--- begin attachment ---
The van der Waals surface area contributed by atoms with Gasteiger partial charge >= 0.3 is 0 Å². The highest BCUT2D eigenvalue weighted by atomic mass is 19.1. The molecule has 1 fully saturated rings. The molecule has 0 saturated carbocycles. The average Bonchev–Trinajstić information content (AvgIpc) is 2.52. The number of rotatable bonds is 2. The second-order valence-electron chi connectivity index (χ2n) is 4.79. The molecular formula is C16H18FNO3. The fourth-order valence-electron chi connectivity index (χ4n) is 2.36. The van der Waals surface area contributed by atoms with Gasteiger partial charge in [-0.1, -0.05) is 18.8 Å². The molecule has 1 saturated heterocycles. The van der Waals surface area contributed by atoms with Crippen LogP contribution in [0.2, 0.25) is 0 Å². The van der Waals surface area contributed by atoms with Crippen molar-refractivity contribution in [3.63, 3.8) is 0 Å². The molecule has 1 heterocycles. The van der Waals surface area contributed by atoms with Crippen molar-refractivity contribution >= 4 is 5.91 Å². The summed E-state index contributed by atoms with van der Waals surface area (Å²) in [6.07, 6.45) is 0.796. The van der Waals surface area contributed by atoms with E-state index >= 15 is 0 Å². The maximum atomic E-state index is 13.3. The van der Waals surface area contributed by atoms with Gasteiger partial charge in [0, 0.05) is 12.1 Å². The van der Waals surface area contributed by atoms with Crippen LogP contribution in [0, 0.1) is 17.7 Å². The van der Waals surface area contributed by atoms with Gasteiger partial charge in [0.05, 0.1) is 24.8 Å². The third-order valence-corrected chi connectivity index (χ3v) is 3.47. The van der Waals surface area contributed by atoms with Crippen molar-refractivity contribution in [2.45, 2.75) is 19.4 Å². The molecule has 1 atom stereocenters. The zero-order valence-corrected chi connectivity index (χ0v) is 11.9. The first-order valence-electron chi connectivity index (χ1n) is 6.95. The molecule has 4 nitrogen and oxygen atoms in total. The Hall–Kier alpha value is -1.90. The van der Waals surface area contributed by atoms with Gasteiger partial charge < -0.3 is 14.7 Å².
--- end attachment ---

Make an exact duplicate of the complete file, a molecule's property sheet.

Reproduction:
The van der Waals surface area contributed by atoms with Gasteiger partial charge >= 0.3 is 0 Å². The highest BCUT2D eigenvalue weighted by atomic mass is 19.1. The molecule has 1 fully saturated rings. The molecule has 0 saturated carbocycles. The average Bonchev–Trinajstić information content (AvgIpc) is 2.52. The number of rotatable bonds is 2. The second-order valence-electron chi connectivity index (χ2n) is 4.79. The molecular formula is C16H18FNO3. The fourth-order valence-electron chi connectivity index (χ4n) is 2.36. The van der Waals surface area contributed by atoms with Gasteiger partial charge in [-0.1, -0.05) is 18.8 Å². The molecule has 1 saturated heterocycles. The van der Waals surface area contributed by atoms with Crippen LogP contribution in [0.2, 0.25) is 0 Å². The van der Waals surface area contributed by atoms with Crippen molar-refractivity contribution in [3.63, 3.8) is 0 Å². The molecule has 1 heterocycles. The van der Waals surface area contributed by atoms with Crippen molar-refractivity contribution >= 4 is 5.91 Å². The summed E-state index contributed by atoms with van der Waals surface area (Å²) in [6.07, 6.45) is 0.796. The van der Waals surface area contributed by atoms with E-state index >= 15 is 0 Å². The maximum atomic E-state index is 13.3. The van der Waals surface area contributed by atoms with Gasteiger partial charge in [0, 0.05) is 12.1 Å². The van der Waals surface area contributed by atoms with Crippen LogP contribution in [0, 0.1) is 17.7 Å². The van der Waals surface area contributed by atoms with Gasteiger partial charge in [0.05, 0.1) is 24.8 Å². The third-order valence-corrected chi connectivity index (χ3v) is 3.47. The van der Waals surface area contributed by atoms with Crippen molar-refractivity contribution in [2.45, 2.75) is 19.4 Å². The molecule has 1 atom stereocenters. The zero-order valence-corrected chi connectivity index (χ0v) is 11.9. The first-order valence-electron chi connectivity index (χ1n) is 6.95. The molecule has 4 nitrogen and oxygen atoms in total. The Hall–Kier alpha value is -1.90. The van der Waals surface area contributed by atoms with Gasteiger partial charge < -0.3 is 14.7 Å².